When she learned about and applied to Pursuit, Obi was eager to be a part of Pursuit's vision to empower their Fellows to build successful careers in tech. Pursuit's Fellows are representative of the community they want to build: 50% women, 70% Black or Latinx, 40% immigrant, 60% non-Bachelor's degree holders, and more than 50% are public assistance recipients.

Keep Reading Show less

Yesterday I was perusing comments on an Upworthy article about Joe Biden comforting the son of a Parkland shooting victim and immediately had flashbacks to the lead-up of the 2016 election. In describing former vice President Biden, some commenters were using the words "criminal," "corrupt," and "pedophile—exactly the same words people used to describe Hillary Clinton in 2016.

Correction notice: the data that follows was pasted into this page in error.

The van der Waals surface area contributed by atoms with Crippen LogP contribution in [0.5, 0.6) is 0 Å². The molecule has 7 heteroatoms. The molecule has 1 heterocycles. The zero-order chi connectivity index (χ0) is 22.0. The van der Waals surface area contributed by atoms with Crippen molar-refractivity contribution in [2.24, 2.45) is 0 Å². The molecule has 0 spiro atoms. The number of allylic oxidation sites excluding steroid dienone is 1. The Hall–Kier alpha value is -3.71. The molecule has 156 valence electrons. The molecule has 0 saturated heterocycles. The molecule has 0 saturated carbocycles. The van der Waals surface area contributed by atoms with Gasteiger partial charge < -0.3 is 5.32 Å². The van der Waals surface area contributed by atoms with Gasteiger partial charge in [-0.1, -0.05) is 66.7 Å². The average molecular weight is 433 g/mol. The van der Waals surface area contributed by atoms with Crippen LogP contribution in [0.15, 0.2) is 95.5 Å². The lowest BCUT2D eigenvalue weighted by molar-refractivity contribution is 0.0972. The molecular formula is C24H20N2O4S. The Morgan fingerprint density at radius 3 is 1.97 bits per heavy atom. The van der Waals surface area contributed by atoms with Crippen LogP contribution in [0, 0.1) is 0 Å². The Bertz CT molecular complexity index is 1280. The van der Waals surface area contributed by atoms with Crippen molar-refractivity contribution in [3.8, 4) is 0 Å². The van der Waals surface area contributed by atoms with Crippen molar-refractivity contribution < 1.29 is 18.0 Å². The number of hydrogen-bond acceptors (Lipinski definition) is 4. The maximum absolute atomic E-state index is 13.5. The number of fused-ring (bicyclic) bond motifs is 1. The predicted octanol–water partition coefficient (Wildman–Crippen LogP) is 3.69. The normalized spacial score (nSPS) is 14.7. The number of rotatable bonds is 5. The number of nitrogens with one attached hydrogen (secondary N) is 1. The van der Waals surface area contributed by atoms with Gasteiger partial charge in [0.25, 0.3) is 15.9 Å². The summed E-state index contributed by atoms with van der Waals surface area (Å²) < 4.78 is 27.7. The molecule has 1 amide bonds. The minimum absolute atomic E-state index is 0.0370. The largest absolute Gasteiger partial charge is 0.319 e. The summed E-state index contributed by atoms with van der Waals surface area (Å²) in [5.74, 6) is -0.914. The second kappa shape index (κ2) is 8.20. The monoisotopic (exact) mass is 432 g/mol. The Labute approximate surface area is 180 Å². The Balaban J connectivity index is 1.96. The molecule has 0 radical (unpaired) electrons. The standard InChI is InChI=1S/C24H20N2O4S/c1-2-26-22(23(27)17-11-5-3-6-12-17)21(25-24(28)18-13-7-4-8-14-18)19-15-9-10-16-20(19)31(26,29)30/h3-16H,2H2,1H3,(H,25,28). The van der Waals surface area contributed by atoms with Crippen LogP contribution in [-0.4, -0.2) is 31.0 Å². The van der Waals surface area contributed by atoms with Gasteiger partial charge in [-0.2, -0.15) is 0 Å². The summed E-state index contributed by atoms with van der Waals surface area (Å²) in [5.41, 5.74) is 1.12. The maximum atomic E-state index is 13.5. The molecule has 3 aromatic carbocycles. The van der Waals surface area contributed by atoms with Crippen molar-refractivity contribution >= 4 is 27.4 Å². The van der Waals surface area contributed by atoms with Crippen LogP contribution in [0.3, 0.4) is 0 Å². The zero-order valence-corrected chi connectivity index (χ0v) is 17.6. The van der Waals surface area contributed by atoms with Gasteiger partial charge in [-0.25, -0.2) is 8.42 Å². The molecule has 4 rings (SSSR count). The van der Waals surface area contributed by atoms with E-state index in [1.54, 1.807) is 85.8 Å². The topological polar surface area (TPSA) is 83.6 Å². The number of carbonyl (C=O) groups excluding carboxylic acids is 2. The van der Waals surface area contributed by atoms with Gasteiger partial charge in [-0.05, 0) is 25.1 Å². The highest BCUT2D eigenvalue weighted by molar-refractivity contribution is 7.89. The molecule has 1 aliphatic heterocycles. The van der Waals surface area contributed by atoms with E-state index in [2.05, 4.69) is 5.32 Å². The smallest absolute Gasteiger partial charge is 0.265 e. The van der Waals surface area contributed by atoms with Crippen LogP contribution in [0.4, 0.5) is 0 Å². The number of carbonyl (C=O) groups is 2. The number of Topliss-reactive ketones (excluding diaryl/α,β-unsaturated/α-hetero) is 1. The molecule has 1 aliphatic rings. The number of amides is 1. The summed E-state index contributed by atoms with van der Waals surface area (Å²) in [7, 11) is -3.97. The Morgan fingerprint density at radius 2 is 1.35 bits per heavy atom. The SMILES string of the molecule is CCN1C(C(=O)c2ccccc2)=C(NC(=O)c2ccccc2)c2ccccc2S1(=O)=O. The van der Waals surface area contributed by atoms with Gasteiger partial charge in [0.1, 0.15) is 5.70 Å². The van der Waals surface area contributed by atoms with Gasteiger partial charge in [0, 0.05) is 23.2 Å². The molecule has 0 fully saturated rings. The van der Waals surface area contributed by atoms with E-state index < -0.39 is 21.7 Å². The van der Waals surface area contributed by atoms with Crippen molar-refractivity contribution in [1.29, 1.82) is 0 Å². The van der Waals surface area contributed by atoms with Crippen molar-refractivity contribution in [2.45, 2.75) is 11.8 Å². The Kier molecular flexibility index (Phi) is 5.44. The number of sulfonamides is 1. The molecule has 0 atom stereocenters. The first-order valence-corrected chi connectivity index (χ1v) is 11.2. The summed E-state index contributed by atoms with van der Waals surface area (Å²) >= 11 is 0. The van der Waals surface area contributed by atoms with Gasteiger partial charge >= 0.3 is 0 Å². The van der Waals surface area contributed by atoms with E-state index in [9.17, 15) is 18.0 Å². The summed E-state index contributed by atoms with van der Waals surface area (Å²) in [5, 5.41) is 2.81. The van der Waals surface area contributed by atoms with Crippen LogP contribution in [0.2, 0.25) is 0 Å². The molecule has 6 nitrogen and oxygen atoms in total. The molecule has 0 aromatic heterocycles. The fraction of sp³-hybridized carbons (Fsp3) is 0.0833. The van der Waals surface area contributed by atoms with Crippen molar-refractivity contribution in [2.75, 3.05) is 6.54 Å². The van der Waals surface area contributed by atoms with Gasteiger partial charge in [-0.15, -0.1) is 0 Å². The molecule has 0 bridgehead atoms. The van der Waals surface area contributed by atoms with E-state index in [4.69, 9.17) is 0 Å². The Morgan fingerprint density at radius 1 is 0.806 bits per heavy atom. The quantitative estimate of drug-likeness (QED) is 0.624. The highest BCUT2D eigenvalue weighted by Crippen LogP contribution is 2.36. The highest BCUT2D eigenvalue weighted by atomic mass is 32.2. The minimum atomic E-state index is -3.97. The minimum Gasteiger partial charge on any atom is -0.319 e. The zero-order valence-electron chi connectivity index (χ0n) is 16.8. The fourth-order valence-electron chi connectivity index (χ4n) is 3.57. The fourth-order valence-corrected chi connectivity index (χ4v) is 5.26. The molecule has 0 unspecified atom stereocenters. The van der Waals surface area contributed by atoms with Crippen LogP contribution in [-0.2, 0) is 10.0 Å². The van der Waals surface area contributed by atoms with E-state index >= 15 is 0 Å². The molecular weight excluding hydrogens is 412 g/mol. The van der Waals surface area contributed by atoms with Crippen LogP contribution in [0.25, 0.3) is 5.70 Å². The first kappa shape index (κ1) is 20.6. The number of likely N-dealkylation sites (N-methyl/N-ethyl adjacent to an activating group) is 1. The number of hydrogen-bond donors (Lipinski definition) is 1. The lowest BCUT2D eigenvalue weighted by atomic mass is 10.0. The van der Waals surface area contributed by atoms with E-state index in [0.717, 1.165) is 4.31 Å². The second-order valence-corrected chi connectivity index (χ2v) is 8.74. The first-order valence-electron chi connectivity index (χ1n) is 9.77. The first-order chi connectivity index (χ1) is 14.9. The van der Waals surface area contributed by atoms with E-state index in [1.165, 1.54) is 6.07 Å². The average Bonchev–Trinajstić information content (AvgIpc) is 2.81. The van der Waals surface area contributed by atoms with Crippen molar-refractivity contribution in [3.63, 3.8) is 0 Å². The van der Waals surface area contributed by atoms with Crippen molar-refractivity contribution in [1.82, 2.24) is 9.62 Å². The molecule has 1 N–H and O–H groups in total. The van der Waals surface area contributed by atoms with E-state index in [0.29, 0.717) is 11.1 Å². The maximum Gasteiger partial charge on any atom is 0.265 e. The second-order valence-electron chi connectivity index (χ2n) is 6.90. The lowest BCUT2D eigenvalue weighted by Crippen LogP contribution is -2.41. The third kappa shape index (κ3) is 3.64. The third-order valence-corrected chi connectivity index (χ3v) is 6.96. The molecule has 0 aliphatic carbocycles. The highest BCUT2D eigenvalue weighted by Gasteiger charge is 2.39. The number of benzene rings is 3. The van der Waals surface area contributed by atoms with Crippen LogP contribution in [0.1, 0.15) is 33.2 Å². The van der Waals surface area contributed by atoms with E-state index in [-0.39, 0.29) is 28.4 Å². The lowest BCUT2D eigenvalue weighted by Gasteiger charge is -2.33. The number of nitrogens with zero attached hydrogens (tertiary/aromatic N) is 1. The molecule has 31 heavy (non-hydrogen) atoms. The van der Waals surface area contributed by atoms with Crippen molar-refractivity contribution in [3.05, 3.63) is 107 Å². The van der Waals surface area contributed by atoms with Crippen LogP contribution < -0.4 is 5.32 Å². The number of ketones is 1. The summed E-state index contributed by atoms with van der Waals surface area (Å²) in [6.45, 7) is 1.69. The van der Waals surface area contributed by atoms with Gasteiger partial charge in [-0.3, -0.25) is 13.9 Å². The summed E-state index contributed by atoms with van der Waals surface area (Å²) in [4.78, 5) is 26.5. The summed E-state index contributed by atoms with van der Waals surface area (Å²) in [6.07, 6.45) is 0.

I remember being baffled so many people were so convinced of Clinton's evil schemes that they genuinely saw the documented serial liar and cheat that she was running against as the lesser of two evils. I mean, sure, if you believe that a career politician had spent years being paid off by powerful people and was trafficking children to suck their blood in her free time, just about anything looks like a better alternative.

But none of that was true.

It's been four years and Hillary Clinton has been found guilty of exactly none of the criminal activity she was being accused of. Trump spent every campaign rally leading chants of "Lock her up!" under the guise that she was going to go to jail after the election. He's been president for nearly four years now, and where is Clinton? Not in jail—she's comfy at home, occasionally trolling Trump on Twitter and doing podcasts.

Keep Reading Show less
Photo by Tim Mossholder on Unsplash
True